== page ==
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Study: US-China investment ties are bigger and deeper than anyone thought

Foreign direct investment flowing both ways between the US and China may be two to four times greater than shown by data from both governments.

That’s according to a Rhodium Group analysis of deals from 1990 to 2015 released in a joint report with the National Committee on US-China Relations.

Nearly 6,700 US investments in China over that quarter century have a combined value of US$228 billion, Rhodium found, far beyond the $75 billion US Department of Commerce estimate or the $70 billion from China’s Ministry of Commerce.

China’s 1,200 transactions over those years come to a combined value of $64 billion, eclipsing Mofcom’s $41 billion tally and the $15 billion to $21 billion range from the Commerce Department.

For the first time, Chinese companies invested more in the US last year than American companies in China, underscoring the evolution of the world’s two largest economies.

Economic integration “is much greater than official statistics suggest,” said Thilo Hanemann, an economist at Rhodium who manages the consulting firm’s work on global trade and investment and co-wrote the report. “That means that the costs on both sides from protectionist frictions are much higher than commonly assumed.”

Such links may be more crucial than ever after President-elect Donald Trump’s surprise win. Chinese President Xi Jinping told Trump in their first conversation this week that cooperation was the only correct choice for their ties.

American companies employ more than 1.6 million workers in China, while that country’s investment presence provides more than 100,000 jobs in the US, and the benefits are spread across more than 90 per cent of US states and Chinese provinces, according to Rhodium.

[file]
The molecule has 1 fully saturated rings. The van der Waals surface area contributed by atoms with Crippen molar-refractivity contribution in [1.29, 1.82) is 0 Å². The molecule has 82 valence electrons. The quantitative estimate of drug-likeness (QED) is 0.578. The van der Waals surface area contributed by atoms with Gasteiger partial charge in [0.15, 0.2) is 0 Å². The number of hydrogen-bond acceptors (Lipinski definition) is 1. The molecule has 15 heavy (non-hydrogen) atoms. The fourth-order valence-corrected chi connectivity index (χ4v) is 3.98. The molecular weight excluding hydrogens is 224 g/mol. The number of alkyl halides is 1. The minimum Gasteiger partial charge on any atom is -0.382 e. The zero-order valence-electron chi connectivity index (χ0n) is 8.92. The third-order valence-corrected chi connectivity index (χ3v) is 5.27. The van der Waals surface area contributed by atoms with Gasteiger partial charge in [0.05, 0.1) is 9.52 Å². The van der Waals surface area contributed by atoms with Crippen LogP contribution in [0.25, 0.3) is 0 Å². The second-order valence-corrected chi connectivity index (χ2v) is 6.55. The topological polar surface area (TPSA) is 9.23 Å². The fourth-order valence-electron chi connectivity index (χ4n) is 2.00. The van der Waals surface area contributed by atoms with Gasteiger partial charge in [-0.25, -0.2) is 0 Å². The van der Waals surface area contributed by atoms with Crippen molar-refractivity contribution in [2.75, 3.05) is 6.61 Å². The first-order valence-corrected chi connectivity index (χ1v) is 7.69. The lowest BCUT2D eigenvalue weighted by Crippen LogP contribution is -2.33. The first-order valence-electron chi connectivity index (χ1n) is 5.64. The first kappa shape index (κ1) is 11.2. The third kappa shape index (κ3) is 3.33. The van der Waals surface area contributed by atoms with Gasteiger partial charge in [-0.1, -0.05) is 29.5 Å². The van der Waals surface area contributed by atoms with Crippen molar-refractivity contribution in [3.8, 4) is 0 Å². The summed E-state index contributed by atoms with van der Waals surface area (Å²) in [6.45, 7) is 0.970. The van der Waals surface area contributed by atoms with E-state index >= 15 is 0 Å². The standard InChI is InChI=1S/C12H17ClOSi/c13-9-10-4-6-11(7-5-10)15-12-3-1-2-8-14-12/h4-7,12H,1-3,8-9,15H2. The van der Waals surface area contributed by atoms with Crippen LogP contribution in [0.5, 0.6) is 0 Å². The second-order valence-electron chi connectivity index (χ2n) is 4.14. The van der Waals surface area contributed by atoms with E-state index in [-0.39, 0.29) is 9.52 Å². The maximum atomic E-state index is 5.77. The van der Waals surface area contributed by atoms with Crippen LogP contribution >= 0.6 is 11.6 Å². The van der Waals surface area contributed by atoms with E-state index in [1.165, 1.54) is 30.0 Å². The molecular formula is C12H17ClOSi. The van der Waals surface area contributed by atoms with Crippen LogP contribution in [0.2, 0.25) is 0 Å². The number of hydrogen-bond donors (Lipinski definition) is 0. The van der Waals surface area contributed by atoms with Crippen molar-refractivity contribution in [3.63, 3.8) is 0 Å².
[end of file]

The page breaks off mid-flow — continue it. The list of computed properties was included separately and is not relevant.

“The local benefits have been enormous,” the New York-based organisations wrote in their joint report. “These links also facilitate people-to-people relationships to a greater extent than trade and tourism.”

More than 1,300 American companies have major operations in China, with 430 of those investing over $50 million and 56 more than $1 billion, Rhodium concluded. US firms are eager to engage Chinese consumers and compete in growth sectors such as services, health care, and research and development, it said.

While some Americans want reciprocity requirements on Chinese FDI, and some Chinese complain about the lack of American openness, “policy makers are well advised to consider how much further along the relationship is than official data suggests,” the report said.

“Doing so argues for upgrading the policy framework presently used to manage related opportunities and concerns,” the organisations concluded. “Upgrading US-China FDI policy is not just a noble long-term goal but a present necessity.”